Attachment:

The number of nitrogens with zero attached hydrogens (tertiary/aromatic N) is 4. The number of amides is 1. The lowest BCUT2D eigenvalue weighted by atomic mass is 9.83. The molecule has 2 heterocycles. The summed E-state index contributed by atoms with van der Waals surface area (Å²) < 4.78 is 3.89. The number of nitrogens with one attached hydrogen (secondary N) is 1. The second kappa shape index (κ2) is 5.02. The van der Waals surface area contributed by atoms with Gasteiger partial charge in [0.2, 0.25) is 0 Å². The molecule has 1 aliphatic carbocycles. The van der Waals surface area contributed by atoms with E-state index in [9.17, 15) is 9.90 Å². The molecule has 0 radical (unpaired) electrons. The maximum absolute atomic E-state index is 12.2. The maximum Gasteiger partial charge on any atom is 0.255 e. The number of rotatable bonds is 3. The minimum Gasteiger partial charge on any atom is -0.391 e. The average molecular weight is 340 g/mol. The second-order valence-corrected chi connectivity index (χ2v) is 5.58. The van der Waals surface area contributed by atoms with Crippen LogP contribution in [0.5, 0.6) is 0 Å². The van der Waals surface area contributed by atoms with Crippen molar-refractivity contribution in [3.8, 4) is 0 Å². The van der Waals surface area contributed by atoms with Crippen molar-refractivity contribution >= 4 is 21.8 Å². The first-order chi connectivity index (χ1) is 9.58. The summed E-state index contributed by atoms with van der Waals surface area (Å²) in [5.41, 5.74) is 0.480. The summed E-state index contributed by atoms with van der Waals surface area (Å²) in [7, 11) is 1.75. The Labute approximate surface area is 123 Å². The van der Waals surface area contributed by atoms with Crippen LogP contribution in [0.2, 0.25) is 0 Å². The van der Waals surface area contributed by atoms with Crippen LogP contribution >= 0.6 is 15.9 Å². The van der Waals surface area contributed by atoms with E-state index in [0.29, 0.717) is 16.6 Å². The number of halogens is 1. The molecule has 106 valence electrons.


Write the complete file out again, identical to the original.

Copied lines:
The number of nitrogens with zero attached hydrogens (tertiary/aromatic N) is 4. The number of amides is 1. The lowest BCUT2D eigenvalue weighted by atomic mass is 9.83. The molecule has 2 heterocycles. The summed E-state index contributed by atoms with van der Waals surface area (Å²) < 4.78 is 3.89. The number of nitrogens with one attached hydrogen (secondary N) is 1. The second kappa shape index (κ2) is 5.02. The van der Waals surface area contributed by atoms with Gasteiger partial charge in [0.2, 0.25) is 0 Å². The molecule has 1 aliphatic carbocycles. The van der Waals surface area contributed by atoms with E-state index in [9.17, 15) is 9.90 Å². The molecule has 0 radical (unpaired) electrons. The maximum absolute atomic E-state index is 12.2. The maximum Gasteiger partial charge on any atom is 0.255 e. The number of rotatable bonds is 3. The minimum Gasteiger partial charge on any atom is -0.391 e. The average molecular weight is 340 g/mol. The second-order valence-corrected chi connectivity index (χ2v) is 5.58. The van der Waals surface area contributed by atoms with Crippen LogP contribution in [0.5, 0.6) is 0 Å². The van der Waals surface area contributed by atoms with Crippen molar-refractivity contribution in [3.8, 4) is 0 Å². The van der Waals surface area contributed by atoms with Crippen molar-refractivity contribution >= 4 is 21.8 Å². The first-order chi connectivity index (χ1) is 9.58. The summed E-state index contributed by atoms with van der Waals surface area (Å²) in [5.41, 5.74) is 0.480. The summed E-state index contributed by atoms with van der Waals surface area (Å²) in [7, 11) is 1.75. The Labute approximate surface area is 123 Å². The van der Waals surface area contributed by atoms with Crippen LogP contribution in [0.2, 0.25) is 0 Å². The van der Waals surface area contributed by atoms with Crippen LogP contribution >= 0.6 is 15.9 Å². The van der Waals surface area contributed by atoms with E-state index in [0.29, 0.717) is 16.6 Å². The number of halogens is 1. The molecule has 106 valence electrons.